16. Poulami D, Amrita S, Ajoy KB and Antony G (2012) Anti arthritic activity of aqueous extract of Indian black tea in experimental and clinical study. Oriental Pharmacy and Experimental Medicine 12: 265-271.
  17. Sternberg M, Jacques P, Andrzej G, Robert E, Jacques F et al. (1975) Biochemical criteria for the evaluation of drug efficiency on adjuvant arthritis and nephrotoxic serum nephritis in the rat: studies with phenylbutazone, L-Asparaginase, colchicine, lysine acetylsalicylate, and pyridinol carbamate. Can J Physiol Pharmacol 53: 368-374.
  18. Clohisy JC, Carlisle JC, Beaulé PE, Kim YJ, Trousdale RT, et al. (2008) A systematic approach to the plain radiographic evaluation of the young adult hip.J Bone Joint Surg Am 90 Suppl 4: 47-66.
  19. http://www.nlm.nih.gov/medlineplus/ency/article/003810.htm
  20. Iwaniec UT, Wronski TJ, Turner RT (2008) Histological analysis of bone.Methods Mol Biol 447: 325-341.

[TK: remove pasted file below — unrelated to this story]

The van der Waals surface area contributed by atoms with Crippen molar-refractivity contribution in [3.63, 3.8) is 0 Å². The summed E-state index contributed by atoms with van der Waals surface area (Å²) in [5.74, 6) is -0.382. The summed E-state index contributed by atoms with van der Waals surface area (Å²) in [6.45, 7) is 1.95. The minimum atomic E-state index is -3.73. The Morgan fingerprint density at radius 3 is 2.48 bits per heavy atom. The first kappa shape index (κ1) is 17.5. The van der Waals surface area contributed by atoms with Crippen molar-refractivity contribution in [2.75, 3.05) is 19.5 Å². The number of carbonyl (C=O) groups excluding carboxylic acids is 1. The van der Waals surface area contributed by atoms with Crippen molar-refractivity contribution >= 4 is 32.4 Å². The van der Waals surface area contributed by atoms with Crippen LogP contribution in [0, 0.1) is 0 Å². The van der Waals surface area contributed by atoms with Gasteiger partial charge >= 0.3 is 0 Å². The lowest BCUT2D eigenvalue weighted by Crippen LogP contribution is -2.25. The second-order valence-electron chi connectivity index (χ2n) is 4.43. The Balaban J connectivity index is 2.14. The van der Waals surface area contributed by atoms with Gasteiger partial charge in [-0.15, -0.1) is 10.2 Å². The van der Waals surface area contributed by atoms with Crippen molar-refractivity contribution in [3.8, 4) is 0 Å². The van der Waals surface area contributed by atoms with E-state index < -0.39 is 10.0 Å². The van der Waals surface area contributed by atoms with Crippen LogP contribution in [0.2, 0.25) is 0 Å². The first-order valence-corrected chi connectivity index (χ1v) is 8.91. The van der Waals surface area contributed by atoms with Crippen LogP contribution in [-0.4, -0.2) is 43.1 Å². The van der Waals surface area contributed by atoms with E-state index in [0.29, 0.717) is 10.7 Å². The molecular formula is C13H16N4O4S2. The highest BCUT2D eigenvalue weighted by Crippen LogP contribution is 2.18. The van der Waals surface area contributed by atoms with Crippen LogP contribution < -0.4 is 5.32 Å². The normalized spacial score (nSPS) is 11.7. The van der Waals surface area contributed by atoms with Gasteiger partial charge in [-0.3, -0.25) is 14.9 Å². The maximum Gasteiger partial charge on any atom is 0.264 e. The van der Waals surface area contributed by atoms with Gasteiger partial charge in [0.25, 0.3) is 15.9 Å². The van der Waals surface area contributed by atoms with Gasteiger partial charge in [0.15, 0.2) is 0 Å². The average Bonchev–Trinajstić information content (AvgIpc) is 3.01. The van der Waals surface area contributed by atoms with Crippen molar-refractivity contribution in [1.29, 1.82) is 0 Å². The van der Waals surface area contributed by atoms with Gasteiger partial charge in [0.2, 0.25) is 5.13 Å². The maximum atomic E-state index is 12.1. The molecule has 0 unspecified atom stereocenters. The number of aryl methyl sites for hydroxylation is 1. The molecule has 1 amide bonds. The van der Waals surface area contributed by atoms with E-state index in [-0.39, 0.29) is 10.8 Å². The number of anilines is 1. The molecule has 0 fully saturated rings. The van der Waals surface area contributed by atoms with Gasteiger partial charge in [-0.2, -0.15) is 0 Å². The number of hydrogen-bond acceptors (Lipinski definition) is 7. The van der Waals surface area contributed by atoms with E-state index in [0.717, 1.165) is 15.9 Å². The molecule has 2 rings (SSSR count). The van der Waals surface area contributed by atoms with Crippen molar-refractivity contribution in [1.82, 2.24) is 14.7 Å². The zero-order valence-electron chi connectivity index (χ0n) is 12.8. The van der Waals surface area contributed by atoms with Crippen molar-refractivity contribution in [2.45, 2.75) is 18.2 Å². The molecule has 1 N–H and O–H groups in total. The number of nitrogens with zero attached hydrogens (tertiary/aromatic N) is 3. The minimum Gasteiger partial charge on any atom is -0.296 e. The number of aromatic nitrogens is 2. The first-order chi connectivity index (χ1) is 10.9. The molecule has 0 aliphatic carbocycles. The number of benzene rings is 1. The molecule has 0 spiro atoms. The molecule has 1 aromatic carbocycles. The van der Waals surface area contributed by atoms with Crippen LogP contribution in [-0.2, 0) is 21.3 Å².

21. William R. Rice (1989) Analyzing Tables of Statistical Tests 43: 223-225.
  22. Henson EC, Brunson JG (1970) Studies of adjuvant-induced arthritis in the albino rat (CFN strain).Ann Rheum Dis 29: 185-189.
  23. Russo EB, Jiang HE, Li X, Sutton A, Carboni A, et al. (2008) Phytochemical and genetic analyses of ancient cannabis from Central Asia.J Exp Bot 59: 4171-4182.
  24. Rovenský J, Stancíková M, Rovenská E, Stvrtina S, Stvrtinová V, et al. (2009) Treatment of rat adjuvant arthritis with flavonoid (Detralex), methotrexate, and their combination.Ann N Y Acad Sci 1173: 798-804.
  25. Gelderman KA, Hultqvist M, Olsson LM, Bauer K, Pizzolla A, et al. (2007) Rheumatoid arthritis: the role of reactive oxygen species in disease development and therapeutic strategies.Antioxid Redox Signal 9: 1541-1567.
  26. Shyamalendu, Tripathy, Debashis P, Bimala T (2013) Antiarthritic Evalution of Crateva religiosa Extracts. AJPCT 1: 370-377.
  27. Daniel LS and Deborah H (2001) Radiographic Assessment of Osteoarthritis. Am Fam Physician 64: 279-287.
Select your language of interest to view the total content in your interested language

Viewing options

Post your comment

Share This Article

Recommended Conferences

Flyer image
 

Post your comment

captcha   Reload  Can't read the image? click here to refresh